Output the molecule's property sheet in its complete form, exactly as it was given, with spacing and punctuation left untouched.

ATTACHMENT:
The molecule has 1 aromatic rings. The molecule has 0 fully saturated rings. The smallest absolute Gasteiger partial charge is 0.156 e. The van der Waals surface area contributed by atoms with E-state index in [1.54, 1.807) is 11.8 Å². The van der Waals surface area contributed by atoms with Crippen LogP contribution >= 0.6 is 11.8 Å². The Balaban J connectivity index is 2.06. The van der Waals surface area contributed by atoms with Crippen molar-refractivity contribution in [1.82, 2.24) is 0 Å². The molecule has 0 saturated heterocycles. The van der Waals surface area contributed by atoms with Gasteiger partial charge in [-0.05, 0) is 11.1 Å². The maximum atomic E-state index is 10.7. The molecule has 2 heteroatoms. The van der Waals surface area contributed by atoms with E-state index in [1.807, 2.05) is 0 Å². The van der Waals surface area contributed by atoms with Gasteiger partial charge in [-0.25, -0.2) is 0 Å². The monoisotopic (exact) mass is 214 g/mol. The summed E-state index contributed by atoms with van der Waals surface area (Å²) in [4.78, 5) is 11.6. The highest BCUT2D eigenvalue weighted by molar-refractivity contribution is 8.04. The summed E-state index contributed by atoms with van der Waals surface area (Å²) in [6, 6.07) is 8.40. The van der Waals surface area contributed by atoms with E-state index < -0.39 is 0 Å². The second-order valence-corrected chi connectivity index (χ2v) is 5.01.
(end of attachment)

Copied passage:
The molecule has 1 aromatic rings. The molecule has 0 fully saturated rings. The smallest absolute Gasteiger partial charge is 0.156 e. The van der Waals surface area contributed by atoms with E-state index in [1.54, 1.807) is 11.8 Å². The van der Waals surface area contributed by atoms with Crippen LogP contribution >= 0.6 is 11.8 Å². The Balaban J connectivity index is 2.06. The van der Waals surface area contributed by atoms with Crippen molar-refractivity contribution in [1.82, 2.24) is 0 Å². The molecule has 0 saturated heterocycles. The van der Waals surface area contributed by atoms with Gasteiger partial charge in [-0.05, 0) is 11.1 Å². The maximum atomic E-state index is 10.7. The molecule has 2 heteroatoms. The van der Waals surface area contributed by atoms with E-state index in [1.807, 2.05) is 0 Å². The van der Waals surface area contributed by atoms with Gasteiger partial charge in [-0.25, -0.2) is 0 Å². The monoisotopic (exact) mass is 214 g/mol. The summed E-state index contributed by atoms with van der Waals surface area (Å²) in [4.78, 5) is 11.6. The highest BCUT2D eigenvalue weighted by molar-refractivity contribution is 8.04. The summed E-state index contributed by atoms with van der Waals surface area (Å²) in [6, 6.07) is 8.40. The van der Waals surface area contributed by atoms with E-state index < -0.39 is 0 Å². The second-order valence-corrected chi connectivity index (χ2v) is 5.01.